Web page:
Gazing: Gender, Faces, Bodies and Emotions explores how genders are depicted differently in Renaissance artwork, and how socio-cultural norms, values and beliefs about gender influence how we see the faces, bodies and emotions of others portrayed in art.
Professor Tomi-Ann Roberts email
What does it mean to “gaze?” What can psychological theories and research about emotion expression, rooted in Darwin’s observations, tell us about what we see in works of art such as frescoes, paintings, portraiture and sculpture? How is our appreciation of art embodied? How do expressive features in art works of the Renaissance tell a story about the emergence of individuality? How are the genders depicted differently in such art works, and how do socio-cultural norms, values and beliefs about gender influence how we see the faces, bodies and emotions of others portrayed in art? How does our “gazing” itself proscribe and police the faces, bodies and emotions of the genders? In both a classroom and in the “laboratory” of the museums, chapels, galleries, gardens and squares of Florence Italy, this course will examine: - how we “see,” “look,” “gaze,” “behold” works of art - theories and research on facial and bodily expression and embodiment, and how these are reflected in Renaissance works of art - notions of individualism and identity and ways in which expression in art allows us to identify with it - gender and sexuality, objectification, "the male gaze"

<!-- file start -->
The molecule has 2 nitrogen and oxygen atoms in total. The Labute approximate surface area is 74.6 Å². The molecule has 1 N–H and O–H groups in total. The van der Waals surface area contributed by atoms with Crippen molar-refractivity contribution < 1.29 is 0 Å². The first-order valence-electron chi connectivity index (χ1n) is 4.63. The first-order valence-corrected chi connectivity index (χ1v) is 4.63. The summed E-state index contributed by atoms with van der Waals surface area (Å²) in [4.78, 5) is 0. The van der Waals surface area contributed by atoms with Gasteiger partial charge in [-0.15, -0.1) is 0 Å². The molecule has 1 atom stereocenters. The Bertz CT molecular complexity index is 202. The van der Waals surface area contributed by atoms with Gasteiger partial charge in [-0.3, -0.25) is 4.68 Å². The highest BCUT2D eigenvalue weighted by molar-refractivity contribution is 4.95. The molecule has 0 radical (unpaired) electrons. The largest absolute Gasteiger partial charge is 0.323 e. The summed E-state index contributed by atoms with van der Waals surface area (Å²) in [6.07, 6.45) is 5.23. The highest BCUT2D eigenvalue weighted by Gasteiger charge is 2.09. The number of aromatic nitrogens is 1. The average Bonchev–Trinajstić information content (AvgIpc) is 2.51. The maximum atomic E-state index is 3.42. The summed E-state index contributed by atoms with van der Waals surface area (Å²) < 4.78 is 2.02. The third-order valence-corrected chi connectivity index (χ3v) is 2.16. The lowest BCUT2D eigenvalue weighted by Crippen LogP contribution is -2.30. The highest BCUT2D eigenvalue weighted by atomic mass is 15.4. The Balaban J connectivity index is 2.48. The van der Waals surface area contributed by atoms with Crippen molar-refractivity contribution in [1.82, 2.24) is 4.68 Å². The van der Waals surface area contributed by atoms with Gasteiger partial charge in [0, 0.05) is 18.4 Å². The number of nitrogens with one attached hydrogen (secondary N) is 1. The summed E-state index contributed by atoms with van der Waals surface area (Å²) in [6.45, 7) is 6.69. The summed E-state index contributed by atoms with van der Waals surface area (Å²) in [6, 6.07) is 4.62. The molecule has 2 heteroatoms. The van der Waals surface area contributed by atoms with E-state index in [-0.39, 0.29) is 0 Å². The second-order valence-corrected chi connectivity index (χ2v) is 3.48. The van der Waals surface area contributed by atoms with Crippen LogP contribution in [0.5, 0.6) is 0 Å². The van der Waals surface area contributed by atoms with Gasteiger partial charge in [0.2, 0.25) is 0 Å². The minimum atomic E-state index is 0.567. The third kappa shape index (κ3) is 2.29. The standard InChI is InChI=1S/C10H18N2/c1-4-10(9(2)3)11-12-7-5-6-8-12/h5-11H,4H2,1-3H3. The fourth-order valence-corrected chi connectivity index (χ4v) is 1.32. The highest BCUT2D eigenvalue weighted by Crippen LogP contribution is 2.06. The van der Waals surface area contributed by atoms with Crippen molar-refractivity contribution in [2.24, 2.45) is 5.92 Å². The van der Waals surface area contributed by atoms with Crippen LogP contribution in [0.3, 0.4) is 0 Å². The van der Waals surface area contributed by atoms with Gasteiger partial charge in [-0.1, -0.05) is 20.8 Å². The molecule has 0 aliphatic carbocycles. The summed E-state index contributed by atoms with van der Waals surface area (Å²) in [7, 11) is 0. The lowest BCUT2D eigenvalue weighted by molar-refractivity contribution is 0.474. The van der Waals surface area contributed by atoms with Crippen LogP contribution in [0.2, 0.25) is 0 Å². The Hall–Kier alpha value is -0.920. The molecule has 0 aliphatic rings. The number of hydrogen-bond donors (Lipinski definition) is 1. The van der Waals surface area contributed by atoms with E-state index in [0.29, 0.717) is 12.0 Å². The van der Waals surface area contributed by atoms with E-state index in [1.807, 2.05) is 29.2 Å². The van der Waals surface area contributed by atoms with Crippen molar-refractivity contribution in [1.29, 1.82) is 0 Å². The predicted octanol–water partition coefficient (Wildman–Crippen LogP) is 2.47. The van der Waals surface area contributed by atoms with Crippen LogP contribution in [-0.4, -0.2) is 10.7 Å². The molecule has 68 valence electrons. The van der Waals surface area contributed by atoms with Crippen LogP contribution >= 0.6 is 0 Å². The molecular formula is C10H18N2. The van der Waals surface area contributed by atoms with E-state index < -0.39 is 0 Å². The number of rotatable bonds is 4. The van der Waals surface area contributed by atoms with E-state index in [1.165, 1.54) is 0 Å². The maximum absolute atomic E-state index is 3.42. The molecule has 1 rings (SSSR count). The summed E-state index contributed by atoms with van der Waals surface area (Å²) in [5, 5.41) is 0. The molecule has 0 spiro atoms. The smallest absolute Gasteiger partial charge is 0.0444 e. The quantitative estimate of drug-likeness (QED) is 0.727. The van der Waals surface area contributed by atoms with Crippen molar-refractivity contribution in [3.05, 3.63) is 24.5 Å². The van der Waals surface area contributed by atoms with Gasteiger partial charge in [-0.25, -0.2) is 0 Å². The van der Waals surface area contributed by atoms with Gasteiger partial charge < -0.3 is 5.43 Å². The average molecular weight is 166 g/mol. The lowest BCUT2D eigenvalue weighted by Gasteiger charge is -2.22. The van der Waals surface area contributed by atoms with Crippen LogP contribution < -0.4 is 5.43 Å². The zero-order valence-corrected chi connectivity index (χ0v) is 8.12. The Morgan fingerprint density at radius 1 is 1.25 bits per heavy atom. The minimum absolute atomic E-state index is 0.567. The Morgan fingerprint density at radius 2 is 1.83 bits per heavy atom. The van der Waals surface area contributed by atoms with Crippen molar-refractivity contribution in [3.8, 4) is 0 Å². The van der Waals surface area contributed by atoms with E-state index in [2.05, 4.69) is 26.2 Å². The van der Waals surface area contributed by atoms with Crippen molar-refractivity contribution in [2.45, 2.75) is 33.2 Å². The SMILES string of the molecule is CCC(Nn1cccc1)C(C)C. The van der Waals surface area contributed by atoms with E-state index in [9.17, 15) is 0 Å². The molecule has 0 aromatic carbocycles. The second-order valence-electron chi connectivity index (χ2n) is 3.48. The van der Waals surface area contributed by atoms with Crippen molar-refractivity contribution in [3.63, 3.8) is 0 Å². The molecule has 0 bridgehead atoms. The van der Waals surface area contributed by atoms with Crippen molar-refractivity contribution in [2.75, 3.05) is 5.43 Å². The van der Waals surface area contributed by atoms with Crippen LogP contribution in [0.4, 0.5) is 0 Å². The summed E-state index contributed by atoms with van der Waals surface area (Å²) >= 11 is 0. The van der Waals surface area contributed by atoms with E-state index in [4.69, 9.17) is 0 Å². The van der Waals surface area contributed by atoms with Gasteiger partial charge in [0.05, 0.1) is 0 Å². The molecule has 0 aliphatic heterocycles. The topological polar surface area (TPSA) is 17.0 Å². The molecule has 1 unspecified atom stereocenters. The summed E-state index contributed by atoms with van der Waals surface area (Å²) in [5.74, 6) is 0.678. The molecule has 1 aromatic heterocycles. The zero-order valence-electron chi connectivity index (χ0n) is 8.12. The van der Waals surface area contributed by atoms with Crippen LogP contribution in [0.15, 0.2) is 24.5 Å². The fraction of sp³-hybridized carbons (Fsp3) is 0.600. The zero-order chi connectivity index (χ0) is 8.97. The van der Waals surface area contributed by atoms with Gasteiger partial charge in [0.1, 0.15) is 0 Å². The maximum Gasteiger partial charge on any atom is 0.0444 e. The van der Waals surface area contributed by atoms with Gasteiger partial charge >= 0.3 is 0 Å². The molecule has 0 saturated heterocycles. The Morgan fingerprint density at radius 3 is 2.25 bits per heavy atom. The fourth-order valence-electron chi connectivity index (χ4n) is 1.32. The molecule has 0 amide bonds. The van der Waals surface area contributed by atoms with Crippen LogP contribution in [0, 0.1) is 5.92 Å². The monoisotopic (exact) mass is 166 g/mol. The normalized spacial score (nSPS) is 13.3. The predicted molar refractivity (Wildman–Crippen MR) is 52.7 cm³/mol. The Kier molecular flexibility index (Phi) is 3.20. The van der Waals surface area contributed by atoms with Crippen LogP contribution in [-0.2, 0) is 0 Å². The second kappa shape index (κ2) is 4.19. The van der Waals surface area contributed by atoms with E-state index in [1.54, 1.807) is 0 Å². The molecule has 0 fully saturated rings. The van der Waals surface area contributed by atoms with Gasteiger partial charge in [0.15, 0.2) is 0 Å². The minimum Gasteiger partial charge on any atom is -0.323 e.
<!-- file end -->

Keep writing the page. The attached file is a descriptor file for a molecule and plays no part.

Prerequisite: & Extra fees.
Also listed as: FG206